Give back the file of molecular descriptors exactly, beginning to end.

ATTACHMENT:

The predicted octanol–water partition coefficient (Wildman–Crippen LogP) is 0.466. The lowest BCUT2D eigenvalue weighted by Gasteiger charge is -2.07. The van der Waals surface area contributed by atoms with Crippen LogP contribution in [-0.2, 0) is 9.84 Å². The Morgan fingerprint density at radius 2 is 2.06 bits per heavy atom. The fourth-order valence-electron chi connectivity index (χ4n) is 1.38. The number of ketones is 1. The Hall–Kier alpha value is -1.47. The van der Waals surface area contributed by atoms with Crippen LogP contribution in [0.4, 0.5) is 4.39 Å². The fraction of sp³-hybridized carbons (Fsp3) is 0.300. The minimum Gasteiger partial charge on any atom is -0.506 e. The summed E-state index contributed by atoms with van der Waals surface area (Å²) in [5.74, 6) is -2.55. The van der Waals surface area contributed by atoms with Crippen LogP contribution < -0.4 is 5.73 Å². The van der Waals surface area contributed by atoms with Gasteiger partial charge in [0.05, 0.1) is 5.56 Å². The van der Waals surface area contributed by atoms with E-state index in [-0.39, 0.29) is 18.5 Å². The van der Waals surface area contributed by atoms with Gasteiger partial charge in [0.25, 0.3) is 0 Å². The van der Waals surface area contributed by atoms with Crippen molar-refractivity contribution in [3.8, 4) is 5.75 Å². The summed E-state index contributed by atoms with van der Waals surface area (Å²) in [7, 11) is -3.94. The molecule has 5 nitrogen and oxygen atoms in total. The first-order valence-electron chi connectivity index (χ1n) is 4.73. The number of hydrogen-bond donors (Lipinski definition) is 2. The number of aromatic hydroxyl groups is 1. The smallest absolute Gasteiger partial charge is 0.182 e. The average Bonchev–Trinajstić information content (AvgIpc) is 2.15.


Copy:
The predicted octanol–water partition coefficient (Wildman–Crippen LogP) is 0.466. The lowest BCUT2D eigenvalue weighted by Gasteiger charge is -2.07. The van der Waals surface area contributed by atoms with Crippen LogP contribution in [-0.2, 0) is 9.84 Å². The Morgan fingerprint density at radius 2 is 2.06 bits per heavy atom. The fourth-order valence-electron chi connectivity index (χ4n) is 1.38. The number of ketones is 1. The Hall–Kier alpha value is -1.47. The van der Waals surface area contributed by atoms with Crippen LogP contribution in [0.4, 0.5) is 4.39 Å². The fraction of sp³-hybridized carbons (Fsp3) is 0.300. The minimum Gasteiger partial charge on any atom is -0.506 e. The summed E-state index contributed by atoms with van der Waals surface area (Å²) in [5.74, 6) is -2.55. The van der Waals surface area contributed by atoms with Crippen LogP contribution < -0.4 is 5.73 Å². The van der Waals surface area contributed by atoms with Gasteiger partial charge in [0.05, 0.1) is 5.56 Å². The van der Waals surface area contributed by atoms with E-state index in [-0.39, 0.29) is 18.5 Å². The van der Waals surface area contributed by atoms with Gasteiger partial charge in [0.25, 0.3) is 0 Å². The van der Waals surface area contributed by atoms with Crippen molar-refractivity contribution in [3.8, 4) is 5.75 Å². The summed E-state index contributed by atoms with van der Waals surface area (Å²) in [7, 11) is -3.94. The molecule has 5 nitrogen and oxygen atoms in total. The first-order valence-electron chi connectivity index (χ1n) is 4.73. The number of hydrogen-bond donors (Lipinski definition) is 2. The number of aromatic hydroxyl groups is 1. The smallest absolute Gasteiger partial charge is 0.182 e. The average Bonchev–Trinajstić information content (AvgIpc) is 2.15.